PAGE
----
This is a guest blog post by one of our clients, Caroline Arthur. We recently designed a responsive and photo-rich website for her, that you can view at

I run a small (but expanding!) business as a wedding dress designer and dressmaker, and was motivated to create a video to increase interest in my business without overtly waving my website in peoples’ faces. When I was planning my website re-design with Zoe of B:Web towards the end of 2014, I browsed through many great websites and found those with a short video extremely engaging. I actively wanted to watch them.

When planning the content of the film I had two objectives: firstly to address the fact that my Brides-to-be have shown fascination in the actual process of how their unique wedding dress is made; and secondly I’m always struck by how surprised they are when they first come to meet me at the studio, and find this relaxed, beautiful, friendly environment. I wanted to represent both of these without turning it into a tutorial.

I also think family and friends feature very strongly in a wedding, and whilst the dress ultimately reflects the personality and taste of the Bride, she often wants to share something of it in the making. A short film is something she can show for example to her Granny, who might not be able to make it to a fitting, along with looking at the sketch of the dress-to-be, so she also becomes part of this special occasion.

I think this point is applicable to most businesses…when people are thinking about booking a service / buying something, they very rarely do it without mentioning it to someone they know, and often ask what the other person thinks. They enjoy sharing something like a film, and so do I.

When I commissioned the film, I put total trust in the cameraman and film editor – I know nothing about either of these skills, and was very fortunate to find a fabulous team to produce it. Even as a creative person myself, I think if another creative is making something for me and it’s their field… it’s often best to let them do their stuff and avoid micro-managing them!

The film took a day and a half to film, and was quite intense, but really fun and very interesting…lots of repeating the same action, filmed from different angles, so there was enough variety of footage for the editor to work with. I had no idea that so much of making a film is in the editing!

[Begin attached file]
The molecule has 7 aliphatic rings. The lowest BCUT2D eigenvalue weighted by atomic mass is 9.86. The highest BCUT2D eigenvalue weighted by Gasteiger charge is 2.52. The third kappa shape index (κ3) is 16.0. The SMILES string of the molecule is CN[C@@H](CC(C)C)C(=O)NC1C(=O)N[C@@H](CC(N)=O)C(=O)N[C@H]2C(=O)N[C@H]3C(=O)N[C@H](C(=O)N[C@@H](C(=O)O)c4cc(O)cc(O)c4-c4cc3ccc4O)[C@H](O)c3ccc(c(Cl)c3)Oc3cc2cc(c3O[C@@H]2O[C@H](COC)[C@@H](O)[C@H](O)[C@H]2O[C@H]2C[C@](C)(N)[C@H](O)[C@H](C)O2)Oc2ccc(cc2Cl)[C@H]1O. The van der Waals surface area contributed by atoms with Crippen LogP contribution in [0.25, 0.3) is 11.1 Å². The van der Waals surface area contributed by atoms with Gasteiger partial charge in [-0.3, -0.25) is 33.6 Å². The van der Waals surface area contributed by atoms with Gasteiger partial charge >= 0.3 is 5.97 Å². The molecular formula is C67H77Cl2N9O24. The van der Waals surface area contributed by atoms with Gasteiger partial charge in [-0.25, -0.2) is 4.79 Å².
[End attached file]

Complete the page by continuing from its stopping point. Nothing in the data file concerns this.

The cost was absolutely worth it for the exposure the film has provided my business and I suspect it’s a “you-get-what-you-pay-for” situation… I was lucky enough to know the filming team anyway, and due to their vast and extremely high-end experience and skills, they were able to identify what it was about the short films I showed them before we started, that created the mood I was hoping for.

My tip for small businesses thinking about creating a video, would be:

  1. Keep it short – maximum 2 minutes. My stats show on average people watch 1 minute 35 seconds of my 2 minute film, and I have about 250 new views a week on Youtube.
  2. Keep in mind what your goal is – I personally don’t find openly promotional films very appealing. Create something beautiful and interesting, and people will want to watch and want to share it, and naturally check out your website, without you having to ask them to. Those of you old enough to remember Kevin Costner in Field of Dreams might recall the echo “…if you build it, they will come…” Sorry, got momentarily distracted then, let’s get back on track…

Regarding promoting the video – I posted it on all social media but fully admit this is not my strongest area – I use the excuse that I’m usually busy stitching like a crazy woman for my precious brides. However, I reckon because it wasn’t an openly promotional film, people have voluntarily shared it, and somehow it’s zoomed up to the top of page 1 on google when you type in “How a wedding dress is made”… I’m sure the SEO geniuses at B:Web are the people to ask about how this happened??!

Before the film was made and uploaded onto my website, I was receiving about 30 – 50 unique visitors a day on my website. New website and film, I’m now consistently getting 50 – 70 unique visitors a day, and all of those seem to be watching the film. This in turn, equates to at least 5 new enquiry emails a day = 35 potential wedding dress orders each week = happy days and hopefully very happy brides.

The other huge bonus about having something so professionally made and produced is that once you’ve uploaded it on YouTube, you can send the link to huge organisations and they’ll take you seriously. I had some fairly in-depth chats with one of the commissioning editors at the BBC, entirely on the back of having got their email address, sent the link to the film, and suggesting it might be of interest… Again – don’t make it promotional, and it has much wider appeal.

I believe the video has directly contributed to an increase in bookings in my business, because it’s reached so many people, and presented me as an approachable professional before they’ve even met me. I would recommend it to all business owners, of any size.

I’ve already planned my next video, which involves ballerinas in a barley field with scarecrows. Yes really!

Absolute respect to Simon Reglar at Storydigital and Laura Kettle, designer, model and film editor.

Vote for Caroline’s video in the Musicbed Film Festival

At b:web love working with video and incorporating it into our design, like with the website we created for Source Supplies. If you would like to have a video made for your business, please contact

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